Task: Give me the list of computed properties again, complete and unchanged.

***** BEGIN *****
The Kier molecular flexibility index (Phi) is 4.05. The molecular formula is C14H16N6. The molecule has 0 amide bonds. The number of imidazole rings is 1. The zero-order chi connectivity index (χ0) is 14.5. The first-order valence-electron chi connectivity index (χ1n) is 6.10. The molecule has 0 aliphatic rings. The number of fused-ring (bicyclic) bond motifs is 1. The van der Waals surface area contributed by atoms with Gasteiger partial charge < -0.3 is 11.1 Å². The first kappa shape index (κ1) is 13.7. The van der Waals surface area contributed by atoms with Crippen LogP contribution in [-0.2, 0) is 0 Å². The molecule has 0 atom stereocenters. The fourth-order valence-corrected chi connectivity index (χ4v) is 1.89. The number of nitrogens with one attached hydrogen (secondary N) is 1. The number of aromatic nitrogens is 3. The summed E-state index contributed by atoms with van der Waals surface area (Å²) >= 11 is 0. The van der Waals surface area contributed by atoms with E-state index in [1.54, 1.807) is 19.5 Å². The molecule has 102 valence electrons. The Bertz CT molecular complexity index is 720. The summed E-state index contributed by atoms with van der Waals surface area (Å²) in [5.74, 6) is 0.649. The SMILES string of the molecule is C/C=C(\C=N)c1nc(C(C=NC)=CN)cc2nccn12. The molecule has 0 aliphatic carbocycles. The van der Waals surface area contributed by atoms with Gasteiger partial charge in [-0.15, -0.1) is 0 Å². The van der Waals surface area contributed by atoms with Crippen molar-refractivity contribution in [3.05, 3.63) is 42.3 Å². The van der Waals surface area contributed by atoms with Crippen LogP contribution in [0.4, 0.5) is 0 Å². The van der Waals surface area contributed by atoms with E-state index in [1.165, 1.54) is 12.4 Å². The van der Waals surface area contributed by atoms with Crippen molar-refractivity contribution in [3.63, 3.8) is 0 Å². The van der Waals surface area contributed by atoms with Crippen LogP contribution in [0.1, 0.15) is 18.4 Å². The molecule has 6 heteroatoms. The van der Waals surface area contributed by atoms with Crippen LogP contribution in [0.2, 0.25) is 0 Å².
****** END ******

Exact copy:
The Kier molecular flexibility index (Phi) is 4.05. The molecular formula is C14H16N6. The molecule has 0 amide bonds. The number of imidazole rings is 1. The zero-order chi connectivity index (χ0) is 14.5. The first-order valence-electron chi connectivity index (χ1n) is 6.10. The molecule has 0 aliphatic rings. The number of fused-ring (bicyclic) bond motifs is 1. The van der Waals surface area contributed by atoms with Gasteiger partial charge < -0.3 is 11.1 Å². The first kappa shape index (κ1) is 13.7. The van der Waals surface area contributed by atoms with Crippen LogP contribution in [-0.2, 0) is 0 Å². The molecule has 0 atom stereocenters. The fourth-order valence-corrected chi connectivity index (χ4v) is 1.89. The number of nitrogens with one attached hydrogen (secondary N) is 1. The number of aromatic nitrogens is 3. The summed E-state index contributed by atoms with van der Waals surface area (Å²) >= 11 is 0. The van der Waals surface area contributed by atoms with E-state index in [1.54, 1.807) is 19.5 Å². The molecule has 102 valence electrons. The Bertz CT molecular complexity index is 720. The summed E-state index contributed by atoms with van der Waals surface area (Å²) in [5.74, 6) is 0.649. The SMILES string of the molecule is C/C=C(\C=N)c1nc(C(C=NC)=CN)cc2nccn12. The molecule has 0 aliphatic carbocycles. The van der Waals surface area contributed by atoms with Gasteiger partial charge in [-0.15, -0.1) is 0 Å². The van der Waals surface area contributed by atoms with Crippen molar-refractivity contribution in [3.05, 3.63) is 42.3 Å². The van der Waals surface area contributed by atoms with Crippen LogP contribution in [0.4, 0.5) is 0 Å². The van der Waals surface area contributed by atoms with E-state index in [1.165, 1.54) is 12.4 Å². The van der Waals surface area contributed by atoms with Crippen molar-refractivity contribution in [3.63, 3.8) is 0 Å². The van der Waals surface area contributed by atoms with Crippen LogP contribution in [0.1, 0.15) is 18.4 Å². The molecule has 6 heteroatoms. The van der Waals surface area contributed by atoms with Crippen LogP contribution in [0.2, 0.25) is 0 Å².